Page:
EDMONTON -- President Abraham Lincoln once described the United States as the "last best hope for mankind." Given that this last best hope was tearing itself to pieces in a bloody civil war at that time, the president thoughtfully added a caveat: The Union, as high-minded as it was, was conceived with two original sins -- African slavery and its appalling treatment of aboriginal peoples.
Canadians are smugly superior in regards to slavery, but we conveniently forget our shared original sin with respect to native peoples.
There have been many attempts to solve the "Indian problem" over the decades, including paternal neglect, forceful assimilation, wilful blindness and, more recently, buying First Nations off with the modern equivalent of shiny beads and blankets. Nothing seems to work out as planned; a poisonous legacy continues to haunt us, whether American or Canadian, aboriginal or mainstream.
One idea, however, keeps reappearing -- that of incorporating aboriginal people into the mainstream capitalist system through private property ownership. This idea re-emerged in Canada in the late 1960s in a government white paper that recommended converting reserve lands into private property that would be owned by tribal bands or individual members. More recently, the government's First Nations Property Ownership Act, inspired by a Fraser Institute report prepared by Katrine Beauregard and Tom Flanagan, suggests private property ownership would eliminate aboriginal poverty, elevating living standards to Canadian norms.
Reaction to the act was immediate. Lawyer and Idle No More founder Pamela Palmater asserted it "is not a solution to any of the issues First Nations are facing." The power of "big money" will suck Canada's native populations into the same concentration-of-wealth vortex threatening the global middle class, destroying what's left of indigenous culture.
As this debate on aboriginal property rights intensifies, I am reminded of Tevye in Fiddler on the Roof. In the Broadway play, Tevye overhears two neighbours arguing. As the first one makes his case, he turns aside to the audience and says, "He's right," and then after listening to the other side of the argument, he sighs deeply and says, "And he's right, too."
On the positive side of the property debate, there's no doubt private property has played an important role in the creation of the western middle class and the advancement of western civilization over many centuries.
Private property, a house in particular, is valuable to individuals and families because it's an asset. Why do assets matter? They matter because assets are the institutional vessels within which capital is stored and value accumulates. Private ownership means the accumulating value in property attaches itself to the owner and can be borrowed against, leveraged or sold for a profit.
Ultimately, private property is a social invention that allows humanity to store the financial equivalent of sunlight in a bottle. It is perhaps capitalism's ultimate gift to civilization.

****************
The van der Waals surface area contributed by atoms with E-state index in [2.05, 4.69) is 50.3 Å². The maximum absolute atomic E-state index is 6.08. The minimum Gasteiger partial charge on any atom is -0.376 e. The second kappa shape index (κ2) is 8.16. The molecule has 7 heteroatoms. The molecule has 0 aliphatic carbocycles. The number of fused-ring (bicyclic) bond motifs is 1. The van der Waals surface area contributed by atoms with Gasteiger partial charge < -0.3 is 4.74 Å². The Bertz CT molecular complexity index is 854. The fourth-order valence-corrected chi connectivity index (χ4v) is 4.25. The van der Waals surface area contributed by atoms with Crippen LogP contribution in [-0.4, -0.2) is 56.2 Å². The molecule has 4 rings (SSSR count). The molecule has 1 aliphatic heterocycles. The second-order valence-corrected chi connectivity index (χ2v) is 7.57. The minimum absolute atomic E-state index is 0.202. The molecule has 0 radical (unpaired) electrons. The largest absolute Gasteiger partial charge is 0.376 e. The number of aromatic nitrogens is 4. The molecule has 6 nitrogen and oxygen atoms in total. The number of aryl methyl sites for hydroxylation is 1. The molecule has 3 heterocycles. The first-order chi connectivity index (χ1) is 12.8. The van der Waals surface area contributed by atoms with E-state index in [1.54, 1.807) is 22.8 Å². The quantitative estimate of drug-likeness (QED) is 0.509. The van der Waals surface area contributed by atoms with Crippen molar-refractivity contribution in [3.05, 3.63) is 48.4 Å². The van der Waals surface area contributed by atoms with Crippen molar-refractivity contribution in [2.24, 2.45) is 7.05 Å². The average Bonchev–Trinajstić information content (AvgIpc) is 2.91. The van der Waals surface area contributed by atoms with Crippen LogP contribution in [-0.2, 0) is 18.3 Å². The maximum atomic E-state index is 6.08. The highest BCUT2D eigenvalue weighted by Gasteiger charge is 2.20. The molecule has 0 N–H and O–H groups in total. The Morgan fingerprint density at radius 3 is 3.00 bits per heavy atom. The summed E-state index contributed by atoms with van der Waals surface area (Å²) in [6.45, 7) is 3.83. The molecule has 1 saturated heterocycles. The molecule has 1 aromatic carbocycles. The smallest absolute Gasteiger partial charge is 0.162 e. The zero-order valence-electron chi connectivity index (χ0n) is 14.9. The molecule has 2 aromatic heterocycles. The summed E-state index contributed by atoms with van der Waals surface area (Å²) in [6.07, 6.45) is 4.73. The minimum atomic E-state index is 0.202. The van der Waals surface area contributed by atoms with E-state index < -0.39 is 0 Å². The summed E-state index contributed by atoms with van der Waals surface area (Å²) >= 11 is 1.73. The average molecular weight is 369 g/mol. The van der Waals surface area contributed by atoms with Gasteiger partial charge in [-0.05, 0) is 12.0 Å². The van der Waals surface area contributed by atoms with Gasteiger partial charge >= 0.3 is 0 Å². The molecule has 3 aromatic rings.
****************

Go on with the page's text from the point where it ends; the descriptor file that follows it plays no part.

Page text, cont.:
On the other hand, Palmater is also right. Modern capitalism has structural imbalances built into it that are rapidly concentrating wealth and capital. Today, the top one per cent of Americans owns 40 per cent of all assets in the country and takes home 24 per cent of all income. Meanwhile, the bottom 80 per cent takes home only seven per cent of the national income. Shockingly, almost one in five Americans lives below the poverty line.
But, dangerous imbalances aside, many believe private ownership also serves a larger purpose, for it bonds humans into shared ethical systems. Friedrich Hayek, one of the 20th century's most original thinkers, believed the co-operative system we call capitalism is supported by an ethical foundation, and that these ethics, centring in the individual, are the consequence of the mutual ownership of property. For Hayek, these ethical networks are generated automatically with property ownership; indeed, they are "an evolved morality... that created and sustains the extended order."
Private property ownership has played a key role in enabling and enlivening the extended social networks that underpin a modern society. Thomas Aquinas acknowledged this larger social virtue in property in the 13th century: "The institution of private property," he explains, "is an addition to the natural law, devised by human reason to serve the well-being of the human community..."
Although many in the aboriginal community are suspicious of private property, seeing it as another 'white man's trick,' it is important to keep in mind private property has a very long history dating back to Bronze Age Mesopotamia, and its central features can be customized to suit their own needs and ends.
Perhaps Canadian aboriginal leaders could take a leaf out of the Duke of Westminster's book. The duke "owns" almost all the freehold in London, England. London property is some of the most expensive real estate in the world, yet property owners have only leaseholds, not freeholds. Ownership of the property will revert back to the duke's aristocratic estate when the lease expires.
This might not be a bad idea for aboriginal communities. It would allow them to maintain their ownership of traditional lands and yet participate in the full societal benefits of the remarkable social invention of private property.
Robert McGarvey is an economist and co-founder of Genuine Wealth, a Canadian enterprise whose mission is to help the businesses, communities and the economies of nations flourish.